Fifth, UP Chief Minister Yogi Aditya Nath in his recent appearance on Aapki Adalat on India TV announced amidst a thunderous applause of the audience that he has ordered the police to knock off those indulging in a crime (‘Jo log aparadh karenge, thonk diye jaayenge’); Rajat Sharma conducting the proceedings looked visibly impressed, as he did not question this unconstitutional and illegal assertion. Is the CM licensing a ‘dirty Harry’ syndrome? Does he know about Articles 21 and 22 of the constitution of India and ‘procedure established by law’? Equally worrying is his hinting that the spurt in crime was due to (and by) those unemployed by his initiative to stop illegal  slaughtering! Clearly, mostly Muslims are in meat business.

Sixth, a recent seminar in Lucknow on police reforms on 23 September 2017, the usual concerns on whatever is wrong with the police in India were raised.  Former Union Home Secretary and current Union minister of state for Home raised issues of professionalisation of the police and insulation of criminal  justice system from politics.  Prakash Singh was candid: ‘The government has not been able to implement police reforms, and good law and order is a prerequisite for economic  development… What happened in Haryana recently (violence after conviction of Dera Sacha Sauda chief Gurmeet Ram Rahim Singh), where property worth more than 2,000 crore was destroyed, is a clear example of lack of reforms.’ These six episodes stress  everything that is wrong with the police in India – politicization, inefficiency, ineptness of the organisation and its leadership, a total disinterest amongst all the political parties and the leadership to carry out police reforms, a complete lack of appreciation of the police role as the servants of the law, the fund crunch, obfuscating ‘modernization’ for reform, the centre-state buck-passing, and so on.

Indian police baton-charge to disperse protesting youth of Bachelor of Physical Education during a protest in Lucknow, India, Tuesday, Sept. 1, 2015. Protesters, who demanded the state government allot permanent jobs to them, resorted to stoning as police used batons and water canons to disperse them near the legislative assembly Tuesday. (AP Photo/Rajesh Kumar Singh)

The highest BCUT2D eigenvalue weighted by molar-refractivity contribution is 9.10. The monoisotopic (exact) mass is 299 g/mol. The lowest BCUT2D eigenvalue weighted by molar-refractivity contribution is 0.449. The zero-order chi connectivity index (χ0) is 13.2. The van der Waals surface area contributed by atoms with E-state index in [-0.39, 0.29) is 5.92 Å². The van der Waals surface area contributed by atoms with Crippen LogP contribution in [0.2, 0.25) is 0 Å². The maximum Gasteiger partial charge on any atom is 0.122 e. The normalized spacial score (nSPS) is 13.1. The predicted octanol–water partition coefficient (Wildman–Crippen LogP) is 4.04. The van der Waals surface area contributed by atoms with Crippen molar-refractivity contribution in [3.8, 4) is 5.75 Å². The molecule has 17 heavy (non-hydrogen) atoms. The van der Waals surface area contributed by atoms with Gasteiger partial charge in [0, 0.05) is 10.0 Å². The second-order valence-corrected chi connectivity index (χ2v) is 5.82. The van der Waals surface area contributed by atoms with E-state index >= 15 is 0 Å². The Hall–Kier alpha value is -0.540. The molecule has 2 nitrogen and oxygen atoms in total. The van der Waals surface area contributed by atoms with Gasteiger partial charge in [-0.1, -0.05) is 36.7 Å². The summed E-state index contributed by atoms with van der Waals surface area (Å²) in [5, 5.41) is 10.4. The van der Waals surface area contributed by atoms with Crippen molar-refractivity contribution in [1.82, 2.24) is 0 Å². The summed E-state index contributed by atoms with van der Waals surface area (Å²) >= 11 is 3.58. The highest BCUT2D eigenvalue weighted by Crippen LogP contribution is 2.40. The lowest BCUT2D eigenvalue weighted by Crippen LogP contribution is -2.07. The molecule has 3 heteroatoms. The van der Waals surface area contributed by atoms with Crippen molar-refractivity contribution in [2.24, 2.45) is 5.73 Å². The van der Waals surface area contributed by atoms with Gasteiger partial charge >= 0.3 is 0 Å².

India’s strong-centre federalism has emerged as the first stumbling block on police reforms. While today the centre ducks policing issues by insisting that it is a state subject, ignoring that several states are ruled by its party units and that alluding to the entries 1 and 2 of State List gets qualified by entry 2A of the Union List, a change brought about by the Forty-Second Constitution Amendment, but retained by the Forty-Fourth Constitution Amendment, indicating unanimity amongst the parties and leaders on a predominant role for the Centre in public order.

The Centre’s role in police reforms, with the first non-Congress government, came in only after emergency excesses and an unprecedented countrywide police strike in 1979. The states, assigned with the responsibility after independence, constituted police commissions 1960s onwards, but ignored the recommendations; the police had become an important  political tool. The first National Police Commission (1980) in independent India chaired by Dharam Vira did a commendable job, only to be ignored by states – unfortunately, federalism apparently became the villain, though political parties as usual considered police reform unconducive to their interest.